Then, U Ko Lay describes that when U Ba Khin was learning under Saya Thet Gyi, Saya Thet became pleased with his student’s meditation progress, and advised him “to sit in mental culture for seven days, and to wear a white cloth around his shoulders.” Later, when Webu Sayadaw encouraged U Ba Khin to spread the Dhamma, he is reported to have said, “Give [the lay practitioners] a method. Give him the teaching as a layman after having changed to wearing a white cloth.” Later on, many yogis at the International Meditation Center took up the practice of wearing a white shawl. The practice of the white scarf is not very common in meditation centers and monasteries in Myanmar today. However, in other Buddhist countries (such as Sri Lanka and Thailand), some monasteries continue to require a fully white garb for meditation courses and other ceremonies, as do some organized pilgrimages.


Saturday, 24 June 2017

Who is a Meditator?


Thanks to Phillip Harbor for the photograph.

The common, contemporary term used by Dhamma practitioners in non-Buddhist countries is “meditator.” However, the way the word “meditator” is used outside of Burmese culture (i.e., as someone whose identity is implicitly connected to their meditation practice) has no exact equivalent inside Myanmar. While many Burmese do meditate, in Burmese Buddhist culture, meditation practice is rarely seen as being a totally separate activity from the rest of one’s overall dedication to the Buddha’s teachings. Rather, it is viewed as but one key component of the Buddhist path. Thus asking a devout Burmese if he or she is a “meditator” as a term of self-identification can lead to some confusion, since meditation is understood as but one of many ways that one must develop in the Buddha’s teachings.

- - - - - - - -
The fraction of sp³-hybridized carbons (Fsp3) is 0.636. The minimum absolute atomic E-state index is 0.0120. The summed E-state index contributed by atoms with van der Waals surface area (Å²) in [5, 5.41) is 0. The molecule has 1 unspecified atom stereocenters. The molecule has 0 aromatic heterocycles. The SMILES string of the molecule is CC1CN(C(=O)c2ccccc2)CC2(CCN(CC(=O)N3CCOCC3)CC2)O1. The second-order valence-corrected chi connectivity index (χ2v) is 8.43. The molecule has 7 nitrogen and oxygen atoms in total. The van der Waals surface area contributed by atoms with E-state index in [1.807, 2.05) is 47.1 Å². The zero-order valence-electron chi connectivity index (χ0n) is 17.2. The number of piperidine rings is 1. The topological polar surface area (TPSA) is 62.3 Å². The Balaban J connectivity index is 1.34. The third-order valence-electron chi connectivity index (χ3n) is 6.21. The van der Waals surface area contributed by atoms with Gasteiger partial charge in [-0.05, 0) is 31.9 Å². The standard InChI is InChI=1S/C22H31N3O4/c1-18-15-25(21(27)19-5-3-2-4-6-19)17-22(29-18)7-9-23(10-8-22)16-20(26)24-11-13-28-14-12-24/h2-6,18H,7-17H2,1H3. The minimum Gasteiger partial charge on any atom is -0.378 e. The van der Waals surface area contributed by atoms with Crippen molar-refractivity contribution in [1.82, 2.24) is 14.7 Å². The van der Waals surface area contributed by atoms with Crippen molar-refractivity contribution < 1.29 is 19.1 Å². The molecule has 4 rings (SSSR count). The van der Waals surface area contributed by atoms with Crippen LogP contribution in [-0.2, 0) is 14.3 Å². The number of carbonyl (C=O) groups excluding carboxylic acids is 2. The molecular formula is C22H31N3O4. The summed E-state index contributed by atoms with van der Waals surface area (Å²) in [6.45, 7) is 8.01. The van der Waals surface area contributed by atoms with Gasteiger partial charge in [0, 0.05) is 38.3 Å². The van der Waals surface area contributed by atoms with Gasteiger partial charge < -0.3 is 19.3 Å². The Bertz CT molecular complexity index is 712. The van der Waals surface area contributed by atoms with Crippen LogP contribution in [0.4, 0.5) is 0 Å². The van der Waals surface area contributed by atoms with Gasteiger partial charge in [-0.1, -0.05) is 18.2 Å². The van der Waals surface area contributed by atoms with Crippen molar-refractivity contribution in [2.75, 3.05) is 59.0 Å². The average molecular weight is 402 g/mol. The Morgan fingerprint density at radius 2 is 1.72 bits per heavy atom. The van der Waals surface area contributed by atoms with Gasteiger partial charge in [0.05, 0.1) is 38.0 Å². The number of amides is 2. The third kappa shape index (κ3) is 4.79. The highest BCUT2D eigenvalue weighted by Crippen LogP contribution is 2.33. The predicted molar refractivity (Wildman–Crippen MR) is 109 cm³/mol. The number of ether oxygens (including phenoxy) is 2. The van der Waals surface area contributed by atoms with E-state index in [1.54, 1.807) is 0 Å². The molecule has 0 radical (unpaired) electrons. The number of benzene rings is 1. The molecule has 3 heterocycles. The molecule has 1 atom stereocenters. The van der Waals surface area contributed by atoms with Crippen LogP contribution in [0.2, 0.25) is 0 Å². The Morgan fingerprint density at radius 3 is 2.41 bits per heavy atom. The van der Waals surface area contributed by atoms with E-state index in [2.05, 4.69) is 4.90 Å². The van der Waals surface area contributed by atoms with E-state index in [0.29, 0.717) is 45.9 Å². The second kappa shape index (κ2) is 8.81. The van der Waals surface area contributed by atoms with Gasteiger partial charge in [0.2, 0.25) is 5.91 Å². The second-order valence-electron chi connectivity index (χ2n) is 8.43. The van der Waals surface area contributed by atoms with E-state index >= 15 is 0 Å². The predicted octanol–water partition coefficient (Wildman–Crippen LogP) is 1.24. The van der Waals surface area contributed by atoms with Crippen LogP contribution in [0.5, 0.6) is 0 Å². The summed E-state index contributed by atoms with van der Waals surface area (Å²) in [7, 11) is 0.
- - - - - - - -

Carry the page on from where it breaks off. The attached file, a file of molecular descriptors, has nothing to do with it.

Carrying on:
The closest Burmese term for the English word “meditator” may be tayar shu hmat thu (တရားရႈမွတ္သူ); however, this term connotes someone currently engaged in sitting meditation, “in the now.” Thus, if one were to use this term to describe oneself, then one would by definition have ceased the formal act of meditation, rendering the term inoperable!

Another possibility is “vipassanā student,” which names the specific meditation in which many Buddha-Dhamma/Buddha-Sāsana practitioners engage; however, again looking from the outside-in, “vipassanā student” doesn’t work for the same reason as “meditator.” Neither term captures the dynamic, full sense in which the Buddha’s teachings are understood and practiced in Myanmar, which is not just formal meditation. Also, neither word has a true, meaningful Burmese equivalent.